MRI and Ultrasound: Two Vital Branches of Radiology
Radiology involves the study of images of internal organs of a living human body. A Radiologist is a physician who reads the results of various radiology exams. Before the arrival of diagnostic imaging, it was only a patient’s death that allowed doctors to study the internal organs of the human body.
Radiology was initially the branch of medical imaging that made use of x-rays on large flat sheets of photographic films for diagnosis. Modern day radiology is no longer confined to the practice of x-rays and now encompasses other methods of diagnostic imaging such as Computed Tomography (CT), Magnetic Resonance Imaging (MRI) and Ultrasound. Unlike other branches of radiology, MRI and Ultrasound have become a separate method of diagnostic imaging that does not involve the use of ionizing radiation.
Magnetic Resonance Imaging is a non-invasive diagnostic technique that combines a large powerful magnetic field with radio frequencies, to gaze into human body, without the use of x-rays. It is the type of an emission imagining that produces detailed pictures of organs, soft tissues, bone and other internal body structures, without the use of ionizing radiation. A detailed MRI allows doctors to better evaluate parts of the body and certain diseases that may not be assessed adequately with other imaging methods such as x-ray or computed tomography. MRI scans produce the highest quality of soft tissue contrast of all other forms of diagnostic imaging and is especially beneficial for the imaging of the brain, spine and musculosketal system.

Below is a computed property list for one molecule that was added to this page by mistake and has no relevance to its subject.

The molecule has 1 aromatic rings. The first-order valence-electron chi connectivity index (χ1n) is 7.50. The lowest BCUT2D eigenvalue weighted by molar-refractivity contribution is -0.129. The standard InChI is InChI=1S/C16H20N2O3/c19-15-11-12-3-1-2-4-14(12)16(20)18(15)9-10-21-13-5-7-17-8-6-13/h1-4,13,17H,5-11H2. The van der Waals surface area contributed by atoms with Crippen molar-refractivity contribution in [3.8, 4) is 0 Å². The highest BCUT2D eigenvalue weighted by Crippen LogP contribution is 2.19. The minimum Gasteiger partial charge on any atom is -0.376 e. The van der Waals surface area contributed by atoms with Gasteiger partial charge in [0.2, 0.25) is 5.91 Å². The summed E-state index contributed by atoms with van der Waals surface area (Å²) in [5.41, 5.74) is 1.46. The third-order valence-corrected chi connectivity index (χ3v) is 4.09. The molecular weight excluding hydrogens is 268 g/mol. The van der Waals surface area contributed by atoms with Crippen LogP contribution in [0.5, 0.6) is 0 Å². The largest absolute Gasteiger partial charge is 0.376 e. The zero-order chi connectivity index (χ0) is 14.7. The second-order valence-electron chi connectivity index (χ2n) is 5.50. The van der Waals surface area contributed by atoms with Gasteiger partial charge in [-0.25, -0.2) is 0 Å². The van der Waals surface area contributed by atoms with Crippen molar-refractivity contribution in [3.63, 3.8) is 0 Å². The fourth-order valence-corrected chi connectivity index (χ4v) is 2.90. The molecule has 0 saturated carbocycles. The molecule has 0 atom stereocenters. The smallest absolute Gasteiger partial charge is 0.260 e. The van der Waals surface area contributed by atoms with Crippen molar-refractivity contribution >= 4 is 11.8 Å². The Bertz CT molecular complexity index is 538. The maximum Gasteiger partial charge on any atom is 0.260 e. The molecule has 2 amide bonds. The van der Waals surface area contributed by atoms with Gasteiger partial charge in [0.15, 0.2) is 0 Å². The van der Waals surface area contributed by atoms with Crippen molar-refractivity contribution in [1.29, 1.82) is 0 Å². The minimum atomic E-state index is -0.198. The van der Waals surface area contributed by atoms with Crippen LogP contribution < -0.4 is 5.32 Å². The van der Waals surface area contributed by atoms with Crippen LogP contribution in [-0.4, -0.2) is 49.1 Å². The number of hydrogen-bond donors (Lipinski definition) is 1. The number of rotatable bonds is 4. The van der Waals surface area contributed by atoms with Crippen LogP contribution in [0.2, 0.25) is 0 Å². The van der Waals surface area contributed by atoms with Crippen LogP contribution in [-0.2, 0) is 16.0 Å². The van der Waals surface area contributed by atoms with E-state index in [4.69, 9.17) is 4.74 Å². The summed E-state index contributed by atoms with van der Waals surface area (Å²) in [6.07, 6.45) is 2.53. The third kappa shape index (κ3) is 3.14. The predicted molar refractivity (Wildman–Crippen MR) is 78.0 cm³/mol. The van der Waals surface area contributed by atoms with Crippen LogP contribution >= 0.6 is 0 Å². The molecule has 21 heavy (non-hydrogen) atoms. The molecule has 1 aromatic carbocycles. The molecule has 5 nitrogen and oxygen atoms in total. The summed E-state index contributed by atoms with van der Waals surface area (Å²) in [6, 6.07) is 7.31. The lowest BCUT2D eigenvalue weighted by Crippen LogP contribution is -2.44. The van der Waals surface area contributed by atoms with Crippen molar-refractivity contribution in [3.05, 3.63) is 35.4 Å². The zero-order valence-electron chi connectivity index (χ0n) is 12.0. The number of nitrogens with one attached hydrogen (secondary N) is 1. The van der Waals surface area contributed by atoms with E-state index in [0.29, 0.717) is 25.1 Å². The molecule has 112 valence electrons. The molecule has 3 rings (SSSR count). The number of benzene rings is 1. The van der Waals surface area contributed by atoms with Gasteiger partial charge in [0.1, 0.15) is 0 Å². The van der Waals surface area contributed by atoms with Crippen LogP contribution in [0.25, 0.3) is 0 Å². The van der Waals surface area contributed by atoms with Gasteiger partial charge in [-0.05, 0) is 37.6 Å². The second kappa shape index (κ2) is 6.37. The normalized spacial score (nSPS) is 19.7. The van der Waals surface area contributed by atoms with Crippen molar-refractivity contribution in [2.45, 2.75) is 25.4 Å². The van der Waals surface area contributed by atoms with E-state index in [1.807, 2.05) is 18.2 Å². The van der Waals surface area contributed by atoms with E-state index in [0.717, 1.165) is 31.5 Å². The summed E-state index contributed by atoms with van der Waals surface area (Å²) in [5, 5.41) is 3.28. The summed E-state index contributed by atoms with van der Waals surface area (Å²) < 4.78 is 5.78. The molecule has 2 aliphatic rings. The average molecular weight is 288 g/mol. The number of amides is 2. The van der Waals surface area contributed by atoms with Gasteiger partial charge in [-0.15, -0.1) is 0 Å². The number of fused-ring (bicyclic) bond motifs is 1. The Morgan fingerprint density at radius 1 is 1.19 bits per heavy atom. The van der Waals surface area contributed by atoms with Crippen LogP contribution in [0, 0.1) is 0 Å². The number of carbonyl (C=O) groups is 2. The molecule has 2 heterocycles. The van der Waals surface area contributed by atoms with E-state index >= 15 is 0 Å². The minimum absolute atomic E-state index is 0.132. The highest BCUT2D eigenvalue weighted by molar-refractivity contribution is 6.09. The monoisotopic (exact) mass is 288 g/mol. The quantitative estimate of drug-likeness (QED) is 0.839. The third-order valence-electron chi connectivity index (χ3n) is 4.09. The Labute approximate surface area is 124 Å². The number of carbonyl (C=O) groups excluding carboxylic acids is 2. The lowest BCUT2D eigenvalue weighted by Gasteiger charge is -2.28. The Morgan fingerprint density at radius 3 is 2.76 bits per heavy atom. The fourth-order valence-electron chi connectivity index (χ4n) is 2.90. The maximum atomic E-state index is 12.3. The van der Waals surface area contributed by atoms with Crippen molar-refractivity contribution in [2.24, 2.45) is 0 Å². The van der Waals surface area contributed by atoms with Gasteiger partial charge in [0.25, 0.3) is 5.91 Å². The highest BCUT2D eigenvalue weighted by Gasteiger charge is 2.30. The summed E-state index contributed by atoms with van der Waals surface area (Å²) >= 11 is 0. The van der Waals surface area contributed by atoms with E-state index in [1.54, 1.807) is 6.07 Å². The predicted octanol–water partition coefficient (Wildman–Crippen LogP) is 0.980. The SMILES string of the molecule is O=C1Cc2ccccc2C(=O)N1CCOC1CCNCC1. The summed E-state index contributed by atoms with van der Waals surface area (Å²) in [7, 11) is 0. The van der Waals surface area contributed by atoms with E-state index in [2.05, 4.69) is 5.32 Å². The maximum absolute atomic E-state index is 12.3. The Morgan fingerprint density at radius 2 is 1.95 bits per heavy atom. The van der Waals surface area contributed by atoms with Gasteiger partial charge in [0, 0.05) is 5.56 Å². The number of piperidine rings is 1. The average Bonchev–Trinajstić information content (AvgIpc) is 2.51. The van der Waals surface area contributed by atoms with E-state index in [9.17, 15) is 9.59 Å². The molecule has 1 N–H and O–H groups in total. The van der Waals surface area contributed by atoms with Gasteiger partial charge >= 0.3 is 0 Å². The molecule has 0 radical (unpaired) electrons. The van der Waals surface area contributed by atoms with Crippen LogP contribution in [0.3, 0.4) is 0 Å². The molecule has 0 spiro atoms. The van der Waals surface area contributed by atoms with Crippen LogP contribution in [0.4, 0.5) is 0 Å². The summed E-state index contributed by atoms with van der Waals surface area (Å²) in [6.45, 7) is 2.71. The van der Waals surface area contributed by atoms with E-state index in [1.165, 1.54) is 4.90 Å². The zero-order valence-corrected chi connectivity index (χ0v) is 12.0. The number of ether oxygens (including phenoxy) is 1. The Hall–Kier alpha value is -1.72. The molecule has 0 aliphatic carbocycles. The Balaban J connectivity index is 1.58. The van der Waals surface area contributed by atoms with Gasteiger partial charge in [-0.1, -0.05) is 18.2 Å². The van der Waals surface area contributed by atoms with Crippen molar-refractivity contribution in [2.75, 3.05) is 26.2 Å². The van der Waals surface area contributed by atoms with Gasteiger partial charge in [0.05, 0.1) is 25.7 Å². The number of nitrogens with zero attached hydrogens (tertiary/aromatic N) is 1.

Ultrasonography or ultrasound technology is an effective diagnostic modality that uses high frequency sound waves to visualize various organ and organ systems in the human body. It is an example of reflection imaging that produces real time images. Ultrasound procedures are commonly used to examine the abdomen, small parts, veins, arteries and the female reproductive system. Because there is no harmful radiation, ultrasound has a critical role in obstetrics and fetal imaging. Ultrasound is also often used during emergencies for rapid diagnosis of medical, surgical, obstetrical and gynecological problems. Radiology Departments provides services to outpatients, in-patients and emergency patients with the help of state-of-art equipment. Ultrasound technologists conduct ultrasound studies to provide the radiologist and referring physicians with the necessary information to diagnose and evaluate their patients.
MRI and Ultrasound modalities have occupied a vital position within the world of radiology. Not only do they produce computerized images, but are also involved in the diagnosis of patient ailments and has narrowed the bridge between any undetected illness. The demand for radiologists and diagnostic imaging technologists are significantly increasing. Workforce shortages in the health care industry are attracting a wide range of individuals to begin their career within the radiology field.